Know Your Needles

We are fortunate today to have access to many different types of needles with different finishes. Traditionally, needles are nickel-plated, but some stitchers swear their platinum- or gold-plated needles make all the difference in stitching. Stitchers can choose between petite (or shorter) needles and the standard length needles.
The following is a brief description of just some of the various types of hand-sewing needles available. In general, needles are sized with the larger number being the smaller size and the smaller number being the larger size. For example, a size 20 tapestry needle is thicker and longer than a size 28, which is shorter and finer. Try a variety of brands, types, and sizes to determine which ones you like best.
Sharps are medium-length needles. They are the most commonly used hand-sewing needles. They have a sharp point and a round eye. In needlepoint, they are used to pierce the canvas threads.
Betweens are shorter needles with a rounded eye, used for detailed handwork, such as fine stitching or tailoring. Betweens in sizes 7 to 12 are also referred to as quilting needles. These needles work well to pierce canvas threads. The smaller betweens—sizes 11 and 12—are also used for beading on fabric.
Crewel or embroidery needles are identical in length and thickness to sharps but have a longer eye for easier threading with thicker embroidery threads. Again, these can be used to pierce the canvas threads.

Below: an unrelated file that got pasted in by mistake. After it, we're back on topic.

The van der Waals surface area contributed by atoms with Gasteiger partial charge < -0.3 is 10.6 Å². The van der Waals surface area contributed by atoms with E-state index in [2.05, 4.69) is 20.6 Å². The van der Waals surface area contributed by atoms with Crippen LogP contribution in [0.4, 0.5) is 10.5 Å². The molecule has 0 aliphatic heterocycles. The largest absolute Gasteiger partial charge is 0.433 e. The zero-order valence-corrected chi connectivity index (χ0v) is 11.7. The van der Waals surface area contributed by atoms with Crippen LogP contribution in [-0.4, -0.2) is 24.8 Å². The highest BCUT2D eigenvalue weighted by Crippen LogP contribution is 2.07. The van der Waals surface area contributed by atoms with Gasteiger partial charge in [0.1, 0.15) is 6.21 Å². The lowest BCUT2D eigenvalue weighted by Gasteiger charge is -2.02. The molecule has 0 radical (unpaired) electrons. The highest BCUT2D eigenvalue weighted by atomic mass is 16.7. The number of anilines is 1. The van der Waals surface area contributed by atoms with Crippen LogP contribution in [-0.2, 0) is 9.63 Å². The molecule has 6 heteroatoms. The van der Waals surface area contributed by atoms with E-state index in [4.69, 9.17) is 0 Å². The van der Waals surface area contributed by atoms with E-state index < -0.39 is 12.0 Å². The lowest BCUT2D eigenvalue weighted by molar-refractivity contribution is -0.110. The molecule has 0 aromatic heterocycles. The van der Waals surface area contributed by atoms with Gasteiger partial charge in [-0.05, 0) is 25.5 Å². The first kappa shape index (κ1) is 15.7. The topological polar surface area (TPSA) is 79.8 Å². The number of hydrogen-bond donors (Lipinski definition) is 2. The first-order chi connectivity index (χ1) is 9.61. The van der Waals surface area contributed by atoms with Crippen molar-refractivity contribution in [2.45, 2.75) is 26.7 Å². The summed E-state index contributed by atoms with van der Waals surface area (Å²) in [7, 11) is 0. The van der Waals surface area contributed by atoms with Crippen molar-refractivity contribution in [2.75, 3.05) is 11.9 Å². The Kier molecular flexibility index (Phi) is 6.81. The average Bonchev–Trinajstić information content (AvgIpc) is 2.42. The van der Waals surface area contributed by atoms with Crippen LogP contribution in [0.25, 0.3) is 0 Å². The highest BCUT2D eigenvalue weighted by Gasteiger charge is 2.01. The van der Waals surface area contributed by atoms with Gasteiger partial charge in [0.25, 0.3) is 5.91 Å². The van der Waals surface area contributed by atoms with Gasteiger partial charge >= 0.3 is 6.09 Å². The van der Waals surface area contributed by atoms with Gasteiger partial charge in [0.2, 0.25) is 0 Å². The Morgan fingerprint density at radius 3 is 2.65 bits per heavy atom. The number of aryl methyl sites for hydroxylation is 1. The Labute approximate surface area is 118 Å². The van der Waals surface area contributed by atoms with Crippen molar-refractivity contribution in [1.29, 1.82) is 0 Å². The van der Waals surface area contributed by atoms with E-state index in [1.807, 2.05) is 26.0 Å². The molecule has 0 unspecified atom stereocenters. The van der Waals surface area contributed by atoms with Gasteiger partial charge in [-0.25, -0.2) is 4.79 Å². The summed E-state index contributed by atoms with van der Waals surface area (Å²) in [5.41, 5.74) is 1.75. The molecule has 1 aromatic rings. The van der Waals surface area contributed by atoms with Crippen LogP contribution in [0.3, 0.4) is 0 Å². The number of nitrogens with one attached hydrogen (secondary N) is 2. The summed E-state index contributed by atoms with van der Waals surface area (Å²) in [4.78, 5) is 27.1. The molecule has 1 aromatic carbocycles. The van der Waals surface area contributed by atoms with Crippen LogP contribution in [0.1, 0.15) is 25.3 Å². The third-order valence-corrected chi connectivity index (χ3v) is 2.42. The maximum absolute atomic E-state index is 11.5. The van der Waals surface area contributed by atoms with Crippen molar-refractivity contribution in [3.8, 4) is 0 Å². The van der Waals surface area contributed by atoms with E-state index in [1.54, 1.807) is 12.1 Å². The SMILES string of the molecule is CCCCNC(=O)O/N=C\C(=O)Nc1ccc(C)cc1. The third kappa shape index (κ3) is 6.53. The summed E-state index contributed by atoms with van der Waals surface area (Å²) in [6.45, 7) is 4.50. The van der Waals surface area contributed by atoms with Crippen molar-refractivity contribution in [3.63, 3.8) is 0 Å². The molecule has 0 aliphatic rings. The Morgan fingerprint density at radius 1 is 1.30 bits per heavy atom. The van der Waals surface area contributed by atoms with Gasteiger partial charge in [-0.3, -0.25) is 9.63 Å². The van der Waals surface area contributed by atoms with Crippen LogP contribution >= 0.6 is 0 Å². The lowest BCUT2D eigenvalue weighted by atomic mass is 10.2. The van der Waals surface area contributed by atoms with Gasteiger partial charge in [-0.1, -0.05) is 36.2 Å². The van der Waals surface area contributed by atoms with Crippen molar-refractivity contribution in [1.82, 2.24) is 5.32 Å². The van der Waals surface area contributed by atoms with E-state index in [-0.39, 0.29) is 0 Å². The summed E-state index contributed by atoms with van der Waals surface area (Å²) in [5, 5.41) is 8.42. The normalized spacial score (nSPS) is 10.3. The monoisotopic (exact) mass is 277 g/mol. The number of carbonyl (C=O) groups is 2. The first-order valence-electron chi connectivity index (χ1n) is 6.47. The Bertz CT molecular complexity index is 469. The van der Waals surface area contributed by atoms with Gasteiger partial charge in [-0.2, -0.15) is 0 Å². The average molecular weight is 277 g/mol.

Milliners or straw needles are similar to sharps except they are longer. They are most commonly used for basting and millinery work. They are extremely useful in making bullion knots since they are straight up and down and do not get fatter at the eye, thus making them easier to pull through a bullion knot.
Tapestry or cross-stitch needles have a longer eye for easier threading with thicker embroidery threads. They have blunt tips, which push aside the fabric threads rather than piercing them. They come in standard length or petite. This is the needle most commonly used in needlepoint and cross-stitch.
Chenille needles are the same as tapestry needles, but have a sharp point for embroidery on closely woven fabric. These are frequently used for ribbon embroidery on fabric.
Beading needles are made from very fine wire and have very narrow eyes in order to pass through the holes in a bead. These come in either a long or short length with a point.
Tatting needles are long and have the same thickness for their entire length. Needlepointers sometimes use them to make very long bullion knots.
Appliqué needles are very fine, short needles for hand appliqué and sewing on delicate fabrics.
Upholstery needles are heavy, long needles that can be straight or curved. Needlepointers use them when a heavier needle is needed. The curved ones can be used to assist in fixing missed stitches after a piece is finished.

Determining the Correct Size Needle

To decide what needle to use, pass the needle through an unstitched hole in the canvas. If the threaded needle enlarges the hole, the needle is too big. If the needle drops down through the hole too easily then the needle is probably too small. However, at times you may want the needle to enlarge the hole, such as if you are stitching with a delicate thread such as angora or if you are doing pulled threadwork. If the needle is too small it will squeeze the needle through the eye and cause excessive wear. Using a needle that is too small with stranded threads can make them more difficult to lie flat.